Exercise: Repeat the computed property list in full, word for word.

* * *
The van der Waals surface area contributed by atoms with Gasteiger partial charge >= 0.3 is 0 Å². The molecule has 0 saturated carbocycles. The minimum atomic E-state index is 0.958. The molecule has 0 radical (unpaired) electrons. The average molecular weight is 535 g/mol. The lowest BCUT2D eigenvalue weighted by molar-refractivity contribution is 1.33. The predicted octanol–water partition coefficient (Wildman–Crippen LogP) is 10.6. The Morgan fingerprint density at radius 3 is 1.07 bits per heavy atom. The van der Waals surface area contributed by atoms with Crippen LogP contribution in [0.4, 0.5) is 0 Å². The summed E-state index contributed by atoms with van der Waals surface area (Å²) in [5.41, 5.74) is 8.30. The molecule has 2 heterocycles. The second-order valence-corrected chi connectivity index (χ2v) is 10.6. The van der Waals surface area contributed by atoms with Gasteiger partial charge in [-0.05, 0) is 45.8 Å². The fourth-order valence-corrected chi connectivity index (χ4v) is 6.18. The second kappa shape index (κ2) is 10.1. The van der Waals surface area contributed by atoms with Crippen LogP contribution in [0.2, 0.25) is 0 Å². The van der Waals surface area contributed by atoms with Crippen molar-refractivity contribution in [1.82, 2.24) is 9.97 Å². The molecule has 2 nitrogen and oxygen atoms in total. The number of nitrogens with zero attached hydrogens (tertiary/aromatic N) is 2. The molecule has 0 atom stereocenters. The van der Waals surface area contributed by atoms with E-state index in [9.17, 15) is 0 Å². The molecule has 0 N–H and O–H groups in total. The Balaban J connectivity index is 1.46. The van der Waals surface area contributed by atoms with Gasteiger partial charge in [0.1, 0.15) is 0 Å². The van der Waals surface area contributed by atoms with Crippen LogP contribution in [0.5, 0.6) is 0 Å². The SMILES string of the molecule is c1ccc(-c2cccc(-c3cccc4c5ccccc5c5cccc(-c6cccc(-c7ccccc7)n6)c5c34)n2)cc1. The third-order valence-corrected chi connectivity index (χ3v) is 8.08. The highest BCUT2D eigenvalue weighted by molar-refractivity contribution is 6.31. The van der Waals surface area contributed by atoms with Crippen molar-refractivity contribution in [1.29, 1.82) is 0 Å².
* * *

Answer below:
The van der Waals surface area contributed by atoms with Gasteiger partial charge >= 0.3 is 0 Å². The molecule has 0 saturated carbocycles. The minimum atomic E-state index is 0.958. The molecule has 0 radical (unpaired) electrons. The average molecular weight is 535 g/mol. The lowest BCUT2D eigenvalue weighted by molar-refractivity contribution is 1.33. The predicted octanol–water partition coefficient (Wildman–Crippen LogP) is 10.6. The Morgan fingerprint density at radius 3 is 1.07 bits per heavy atom. The van der Waals surface area contributed by atoms with Crippen LogP contribution in [0.4, 0.5) is 0 Å². The summed E-state index contributed by atoms with van der Waals surface area (Å²) in [5.41, 5.74) is 8.30. The molecule has 2 heterocycles. The second-order valence-corrected chi connectivity index (χ2v) is 10.6. The van der Waals surface area contributed by atoms with Gasteiger partial charge in [-0.05, 0) is 45.8 Å². The fourth-order valence-corrected chi connectivity index (χ4v) is 6.18. The second kappa shape index (κ2) is 10.1. The van der Waals surface area contributed by atoms with Crippen LogP contribution in [0.2, 0.25) is 0 Å². The van der Waals surface area contributed by atoms with Crippen molar-refractivity contribution in [1.82, 2.24) is 9.97 Å². The molecule has 2 nitrogen and oxygen atoms in total. The number of nitrogens with zero attached hydrogens (tertiary/aromatic N) is 2. The molecule has 0 atom stereocenters. The van der Waals surface area contributed by atoms with E-state index in [9.17, 15) is 0 Å². The molecule has 0 N–H and O–H groups in total. The Balaban J connectivity index is 1.46. The van der Waals surface area contributed by atoms with Gasteiger partial charge in [0.1, 0.15) is 0 Å². The van der Waals surface area contributed by atoms with Crippen LogP contribution in [0.5, 0.6) is 0 Å². The SMILES string of the molecule is c1ccc(-c2cccc(-c3cccc4c5ccccc5c5cccc(-c6cccc(-c7ccccc7)n6)c5c34)n2)cc1. The third-order valence-corrected chi connectivity index (χ3v) is 8.08. The highest BCUT2D eigenvalue weighted by molar-refractivity contribution is 6.31. The van der Waals surface area contributed by atoms with Crippen molar-refractivity contribution in [1.29, 1.82) is 0 Å².